Indian Council for Research on International Economic Relations

Completed Details

Barriers to Compliance and Compliance Cost of Direct Taxes in India

Project Leader: Dr. Parthasarathi Shome
Research Team: Neetika Kaushal
Commencement: July 2012
Completion:  June 2013
Funded by:  Directorate of Income Tax, Ministry of Finance, Government of India

An increasing tax gap and lower tax revenue is often attributed to non-compliance due to tax complexity. Such complexity in the tax system is caused by various factors that range from administrative procedures to discretionary provisions, tax concessions and poorly drafted laws. For individuals, the cost includes the financial and time costs of acquiring fiscal knowledge to meet legal obligations, time lost in filling up tax returns, as well as in obtaining, filing and storing data to facilitate the completion of returns. For firms, the cost involve costs of collecting information, accounts maintenance and generation, and ensuring remittance and receipt by the authorities, as well as follow-up that can be both continuous and sporadic.

This cost is often viewed as a major economic problem primarily because of four reasons. First, it reduces the resources of private businesses without raising the financial budget of the government resulting in waste of resources for the economy as a whole. Second, it has a negative impact on competitiveness of small businesses for whom the cost is higher than that for their larger counterparts. Third, the economic burden of tax compliance rises with international orientation of businesses, resulting in reduction in business access to international markets. Fourth, it raises the degree of non-compliance as high costs of compliance have often been identified as a factor that encourages non-compliance.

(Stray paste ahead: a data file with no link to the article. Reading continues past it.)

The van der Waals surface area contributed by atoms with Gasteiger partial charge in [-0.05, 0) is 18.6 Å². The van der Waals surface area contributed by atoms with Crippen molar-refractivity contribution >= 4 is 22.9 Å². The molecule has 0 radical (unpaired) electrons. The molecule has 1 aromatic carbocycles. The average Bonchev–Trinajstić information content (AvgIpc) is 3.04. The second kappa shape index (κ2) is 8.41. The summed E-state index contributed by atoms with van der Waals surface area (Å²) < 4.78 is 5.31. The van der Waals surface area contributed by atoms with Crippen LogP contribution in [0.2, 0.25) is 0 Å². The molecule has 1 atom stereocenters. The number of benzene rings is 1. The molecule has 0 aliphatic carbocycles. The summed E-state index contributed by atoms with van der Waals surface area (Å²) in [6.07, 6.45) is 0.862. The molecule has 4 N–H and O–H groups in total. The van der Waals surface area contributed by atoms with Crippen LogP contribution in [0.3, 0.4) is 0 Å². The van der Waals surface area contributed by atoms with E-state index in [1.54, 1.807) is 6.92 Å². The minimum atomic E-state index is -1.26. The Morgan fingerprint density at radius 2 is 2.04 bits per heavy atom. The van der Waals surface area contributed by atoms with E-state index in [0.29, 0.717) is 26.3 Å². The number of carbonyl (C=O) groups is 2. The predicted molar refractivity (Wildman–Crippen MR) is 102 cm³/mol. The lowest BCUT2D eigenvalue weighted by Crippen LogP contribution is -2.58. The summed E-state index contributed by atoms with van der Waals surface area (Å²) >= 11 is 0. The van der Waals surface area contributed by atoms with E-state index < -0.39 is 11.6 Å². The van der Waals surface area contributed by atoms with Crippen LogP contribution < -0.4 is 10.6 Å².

The Indian tax system is a Self Assessment System (SAS) whereby taxpayers are required by law to determine their taxable income, compute their tax liability and submit their tax returns based on existing tax laws and policy statements issued by the tax authorities. Studies have shown that the estimated compliance costs of custom and excise duties for both taxpayers and third parties is 0.03% of gross domestic product (GDP) and the gross compliance cost of company income taxation in India is between 5.6-14.5% of tax paid in 2000-01.

Keeping this in view, it is vital to access the barriers to compliance and cost of compliance with the direct taxes under the current tax regime. India already has a data platform from where regular studies of barriers to compliance with tax rules and their costs on the taxpayers can be initiated. With better electronic data interface coupled with a detailed survey of approximately 5,000 taxpayers, such exercises should be possible for all kinds of taxes and taxpayer groups. 

Research

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